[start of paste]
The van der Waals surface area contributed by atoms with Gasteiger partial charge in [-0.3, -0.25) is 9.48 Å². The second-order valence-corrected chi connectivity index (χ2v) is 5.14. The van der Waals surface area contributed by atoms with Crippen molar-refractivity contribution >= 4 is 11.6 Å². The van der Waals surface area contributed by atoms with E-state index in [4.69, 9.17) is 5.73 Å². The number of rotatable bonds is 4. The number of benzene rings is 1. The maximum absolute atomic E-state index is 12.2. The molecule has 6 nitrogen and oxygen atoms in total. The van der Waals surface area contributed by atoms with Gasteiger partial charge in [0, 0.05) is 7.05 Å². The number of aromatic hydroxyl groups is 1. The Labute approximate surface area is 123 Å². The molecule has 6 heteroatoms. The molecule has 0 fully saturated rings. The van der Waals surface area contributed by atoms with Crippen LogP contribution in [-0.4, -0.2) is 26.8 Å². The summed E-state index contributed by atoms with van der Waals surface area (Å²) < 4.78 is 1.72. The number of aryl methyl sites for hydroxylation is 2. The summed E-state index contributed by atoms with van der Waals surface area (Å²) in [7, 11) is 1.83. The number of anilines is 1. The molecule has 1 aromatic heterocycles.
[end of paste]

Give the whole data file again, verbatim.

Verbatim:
The van der Waals surface area contributed by atoms with Gasteiger partial charge in [-0.3, -0.25) is 9.48 Å². The second-order valence-corrected chi connectivity index (χ2v) is 5.14. The van der Waals surface area contributed by atoms with Crippen molar-refractivity contribution >= 4 is 11.6 Å². The van der Waals surface area contributed by atoms with E-state index in [4.69, 9.17) is 5.73 Å². The number of rotatable bonds is 4. The number of benzene rings is 1. The maximum absolute atomic E-state index is 12.2. The molecule has 6 nitrogen and oxygen atoms in total. The van der Waals surface area contributed by atoms with Gasteiger partial charge in [0, 0.05) is 7.05 Å². The number of aromatic hydroxyl groups is 1. The Labute approximate surface area is 123 Å². The molecule has 6 heteroatoms. The molecule has 0 fully saturated rings. The van der Waals surface area contributed by atoms with Crippen LogP contribution in [-0.4, -0.2) is 26.8 Å². The summed E-state index contributed by atoms with van der Waals surface area (Å²) < 4.78 is 1.72. The number of aryl methyl sites for hydroxylation is 2. The summed E-state index contributed by atoms with van der Waals surface area (Å²) in [7, 11) is 1.83. The number of anilines is 1. The molecule has 1 aromatic heterocycles.